Dutch Bank Tax to Have Limited Effect on Credit, Government Says
Dec. 15 (Bloomberg) -- A proposed Dutch bank tax may cut lending by as little as 0.05 percent, the government said, easing concern the levy would substantially restrict credit to households and businesses.
According to the country’s central bank’s estimates, the tax may reduce loans by about 500 million euros ($650 million), based on outstanding lending in September, Finance Minister Jan Kees de Jager said today in a memorandum explaining a draft bill. Loan spreads may rise by about 1 basis point, which may have an influence on demand, according to the memo.
Balance sheets of Dutch banks, including ING Groep NV and ABN Amro Group NV, total almost five times the size of the country’s economy, the central bank said last month. The tax is designed to raise 300 million euros annually, forcing banks to take on some of the costs of ensuring financial stability.
The Netherlands bought Fortis’s Dutch units, including ASR Nederland NV and parts of ABN Amro, in 2008 after the lender ran out of short-term funding, customers withdrew deposits and investors lost confidence. The government also provided aid to ING, SNS Reaal NV and Aegon NV in 2008 and 2009.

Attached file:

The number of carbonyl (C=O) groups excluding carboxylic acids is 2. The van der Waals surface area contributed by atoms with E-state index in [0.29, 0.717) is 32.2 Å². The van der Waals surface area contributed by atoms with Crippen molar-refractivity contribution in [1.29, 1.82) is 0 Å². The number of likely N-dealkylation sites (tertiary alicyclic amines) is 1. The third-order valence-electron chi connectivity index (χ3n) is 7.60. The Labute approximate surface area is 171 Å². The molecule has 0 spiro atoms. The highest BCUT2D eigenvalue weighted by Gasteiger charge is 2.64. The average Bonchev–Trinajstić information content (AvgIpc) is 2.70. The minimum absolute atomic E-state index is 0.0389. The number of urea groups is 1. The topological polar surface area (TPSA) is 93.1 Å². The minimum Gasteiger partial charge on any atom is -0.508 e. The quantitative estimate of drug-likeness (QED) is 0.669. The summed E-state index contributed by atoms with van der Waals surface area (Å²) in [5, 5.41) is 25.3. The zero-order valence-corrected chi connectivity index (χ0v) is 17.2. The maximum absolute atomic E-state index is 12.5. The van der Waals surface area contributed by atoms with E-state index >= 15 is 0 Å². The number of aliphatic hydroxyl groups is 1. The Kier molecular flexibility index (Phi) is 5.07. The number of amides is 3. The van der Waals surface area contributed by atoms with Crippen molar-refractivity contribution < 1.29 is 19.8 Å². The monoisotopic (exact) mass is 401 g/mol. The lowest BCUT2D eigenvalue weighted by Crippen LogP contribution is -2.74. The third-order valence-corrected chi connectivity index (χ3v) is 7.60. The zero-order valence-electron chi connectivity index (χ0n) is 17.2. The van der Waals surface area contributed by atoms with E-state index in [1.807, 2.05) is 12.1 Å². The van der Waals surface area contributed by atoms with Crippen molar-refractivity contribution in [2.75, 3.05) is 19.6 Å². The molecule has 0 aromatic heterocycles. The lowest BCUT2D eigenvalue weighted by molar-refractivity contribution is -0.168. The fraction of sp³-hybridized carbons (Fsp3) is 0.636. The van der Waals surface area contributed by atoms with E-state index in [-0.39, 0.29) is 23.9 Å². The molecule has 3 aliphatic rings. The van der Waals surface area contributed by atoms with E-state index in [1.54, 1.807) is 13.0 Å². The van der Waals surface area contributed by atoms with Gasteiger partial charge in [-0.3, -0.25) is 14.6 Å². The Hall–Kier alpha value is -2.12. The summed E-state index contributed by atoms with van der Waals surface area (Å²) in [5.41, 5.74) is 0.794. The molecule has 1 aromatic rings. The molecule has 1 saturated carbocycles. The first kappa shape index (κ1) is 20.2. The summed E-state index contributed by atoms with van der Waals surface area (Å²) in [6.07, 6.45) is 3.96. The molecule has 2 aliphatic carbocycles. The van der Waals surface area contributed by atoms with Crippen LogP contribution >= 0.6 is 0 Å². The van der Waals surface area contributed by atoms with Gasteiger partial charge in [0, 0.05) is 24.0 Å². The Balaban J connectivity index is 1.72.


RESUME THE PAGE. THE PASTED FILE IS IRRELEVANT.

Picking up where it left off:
“In the recent past it has become clear that the state is willing to offer a helping hand to troubled banks when needed to guarantee financial stability,” De Jager said in the memorandum. “It is justified that the banking industry is asked for a contribution in the shape of a bank levy. That puts a price tag to the implicit state guarantee.”
The tax is to go into effect in mid-2012 for all lenders active and licensed in the Netherlands. The tax will apply to uncovered debt, with a 0.022 percent tariff on short-term debt and 0.011 percent on debt maturing in more than a year. That may have an additional benefit of stimulating long-term funding, the government said.
--Editors: Steve Bailey, Keith Campbell
To contact the reporter on this story: Maud van Gaal in Amsterdam at email@example.com
To contact the editor responsible for this story: Frank Connelly at firstname.lastname@example.org